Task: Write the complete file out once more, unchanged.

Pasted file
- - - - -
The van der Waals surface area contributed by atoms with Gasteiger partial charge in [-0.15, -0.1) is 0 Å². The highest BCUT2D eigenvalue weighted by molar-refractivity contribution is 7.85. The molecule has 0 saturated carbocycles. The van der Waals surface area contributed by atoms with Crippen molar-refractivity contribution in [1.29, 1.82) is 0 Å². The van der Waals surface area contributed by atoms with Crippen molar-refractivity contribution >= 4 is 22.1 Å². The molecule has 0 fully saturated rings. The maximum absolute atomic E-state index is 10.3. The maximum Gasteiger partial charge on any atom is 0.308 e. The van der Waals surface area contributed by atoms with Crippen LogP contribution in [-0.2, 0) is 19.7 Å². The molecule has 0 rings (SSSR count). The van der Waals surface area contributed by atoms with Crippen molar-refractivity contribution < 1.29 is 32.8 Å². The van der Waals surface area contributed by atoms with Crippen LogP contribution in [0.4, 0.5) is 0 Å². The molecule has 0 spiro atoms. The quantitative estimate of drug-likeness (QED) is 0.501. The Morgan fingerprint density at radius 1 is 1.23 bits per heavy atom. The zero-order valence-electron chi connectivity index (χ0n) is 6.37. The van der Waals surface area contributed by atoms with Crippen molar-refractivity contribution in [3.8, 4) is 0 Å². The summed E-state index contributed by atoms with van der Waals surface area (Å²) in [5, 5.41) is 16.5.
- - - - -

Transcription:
The van der Waals surface area contributed by atoms with Gasteiger partial charge in [-0.15, -0.1) is 0 Å². The highest BCUT2D eigenvalue weighted by molar-refractivity contribution is 7.85. The molecule has 0 saturated carbocycles. The van der Waals surface area contributed by atoms with Crippen molar-refractivity contribution in [1.29, 1.82) is 0 Å². The van der Waals surface area contributed by atoms with Crippen molar-refractivity contribution >= 4 is 22.1 Å². The molecule has 0 fully saturated rings. The maximum absolute atomic E-state index is 10.3. The maximum Gasteiger partial charge on any atom is 0.308 e. The van der Waals surface area contributed by atoms with Crippen LogP contribution in [-0.2, 0) is 19.7 Å². The molecule has 0 rings (SSSR count). The van der Waals surface area contributed by atoms with Crippen molar-refractivity contribution < 1.29 is 32.8 Å². The van der Waals surface area contributed by atoms with Crippen LogP contribution in [0.4, 0.5) is 0 Å². The molecule has 0 spiro atoms. The quantitative estimate of drug-likeness (QED) is 0.501. The Morgan fingerprint density at radius 1 is 1.23 bits per heavy atom. The zero-order valence-electron chi connectivity index (χ0n) is 6.37. The van der Waals surface area contributed by atoms with Crippen molar-refractivity contribution in [3.8, 4) is 0 Å². The summed E-state index contributed by atoms with van der Waals surface area (Å²) in [5, 5.41) is 16.5.